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Local periodontist uses water laser in his practice

New technology eases recovery time in many dental procedures

For dental patients, the whine of the drill or sight of the scalpel is sometimes worse than the procedure itself. Young and old alike often cringe when these crude devices descend toward their vulnerable chompers.

But at the Western Avenue periodontal practice of Dr. Reed Ference, many patients get a relative treat in a new piece of equipment: a Waterlase system that negates the need for metal to even touch the gums.

Things have really changed since I got out of my program in '87, said Ference. "The last 15 to 20 years have been revolutionary."

As a periodontist, Dr. Ference uses the Waterlase system primarily to cut, but it can also be used as a drill in other disciplines. Though one would imagine it's the laser doing the work, in actuality the laser energy is focusing and propelling a water feed. When concentrated, the water acts like a super-sharp, ultra-precise knife.

The system is capable of making extremely accurate cuts down to 0.2 mm in width, but still packs enough power to slice through bone. Additionally, the laser energy can be turned up to provide heat to the area, quickly cauterizing incisions and killing bacteria.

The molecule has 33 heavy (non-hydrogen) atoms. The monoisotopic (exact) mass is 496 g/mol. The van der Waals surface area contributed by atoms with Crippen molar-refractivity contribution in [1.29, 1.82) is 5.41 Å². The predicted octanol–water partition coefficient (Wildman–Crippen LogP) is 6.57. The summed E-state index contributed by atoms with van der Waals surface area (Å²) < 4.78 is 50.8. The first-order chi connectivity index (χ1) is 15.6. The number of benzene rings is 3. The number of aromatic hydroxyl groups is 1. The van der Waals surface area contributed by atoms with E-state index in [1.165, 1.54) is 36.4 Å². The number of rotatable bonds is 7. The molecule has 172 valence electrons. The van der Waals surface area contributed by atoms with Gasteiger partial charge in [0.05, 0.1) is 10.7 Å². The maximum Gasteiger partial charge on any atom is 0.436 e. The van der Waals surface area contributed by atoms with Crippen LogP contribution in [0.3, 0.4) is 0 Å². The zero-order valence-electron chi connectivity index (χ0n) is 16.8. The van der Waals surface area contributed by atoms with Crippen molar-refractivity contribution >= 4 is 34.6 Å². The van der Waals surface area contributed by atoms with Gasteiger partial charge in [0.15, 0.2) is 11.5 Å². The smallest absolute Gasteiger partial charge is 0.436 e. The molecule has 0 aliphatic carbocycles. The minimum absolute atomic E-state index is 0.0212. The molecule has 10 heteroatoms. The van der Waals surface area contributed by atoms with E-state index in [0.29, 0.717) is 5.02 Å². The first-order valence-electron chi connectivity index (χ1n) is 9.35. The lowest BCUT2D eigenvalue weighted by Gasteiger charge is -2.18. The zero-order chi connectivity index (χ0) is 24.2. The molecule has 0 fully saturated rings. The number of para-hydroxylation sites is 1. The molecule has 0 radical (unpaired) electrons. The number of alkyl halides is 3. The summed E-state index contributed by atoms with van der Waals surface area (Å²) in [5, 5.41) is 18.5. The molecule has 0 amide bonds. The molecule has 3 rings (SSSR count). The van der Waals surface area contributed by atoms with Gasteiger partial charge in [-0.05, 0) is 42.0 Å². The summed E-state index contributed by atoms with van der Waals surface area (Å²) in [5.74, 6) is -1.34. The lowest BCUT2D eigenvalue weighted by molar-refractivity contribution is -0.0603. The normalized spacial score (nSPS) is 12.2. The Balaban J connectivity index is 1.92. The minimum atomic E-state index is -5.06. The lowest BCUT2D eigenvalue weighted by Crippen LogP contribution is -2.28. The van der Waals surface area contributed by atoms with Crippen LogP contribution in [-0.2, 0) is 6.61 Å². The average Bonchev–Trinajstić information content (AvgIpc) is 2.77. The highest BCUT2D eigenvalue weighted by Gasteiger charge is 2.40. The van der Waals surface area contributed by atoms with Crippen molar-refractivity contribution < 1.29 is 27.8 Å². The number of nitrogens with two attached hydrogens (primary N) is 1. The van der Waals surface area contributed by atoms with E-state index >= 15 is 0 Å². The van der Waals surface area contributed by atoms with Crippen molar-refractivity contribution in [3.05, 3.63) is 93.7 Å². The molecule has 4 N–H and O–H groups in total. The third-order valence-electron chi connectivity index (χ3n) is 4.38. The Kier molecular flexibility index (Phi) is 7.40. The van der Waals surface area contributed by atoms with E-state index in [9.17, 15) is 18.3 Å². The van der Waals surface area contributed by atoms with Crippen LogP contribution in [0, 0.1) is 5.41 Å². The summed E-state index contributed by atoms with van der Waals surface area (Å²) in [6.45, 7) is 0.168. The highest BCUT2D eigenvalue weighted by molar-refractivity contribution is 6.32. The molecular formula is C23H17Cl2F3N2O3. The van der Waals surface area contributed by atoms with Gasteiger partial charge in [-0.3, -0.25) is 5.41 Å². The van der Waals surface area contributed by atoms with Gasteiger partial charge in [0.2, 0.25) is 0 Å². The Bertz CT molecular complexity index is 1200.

All this not only makes for a quicker recovery time, but for a faster procedure.

It's also less painful, so the need for anesthetics is lessened when compared to scalpel-driven surgeries. The reaction is different because of the precision, said Demetri Ballas, of the Waterlase maker Biolase.

"It's so gentle on the body that the body doesn't think it's being injured," he said. "When you're using lasers to cut soft tissue there's no swelling."

Ballas said it's unusual for a periodontist to purchase a Waterlase system, partly because of its cost and partly because it makes expensive surgeries less necessary.

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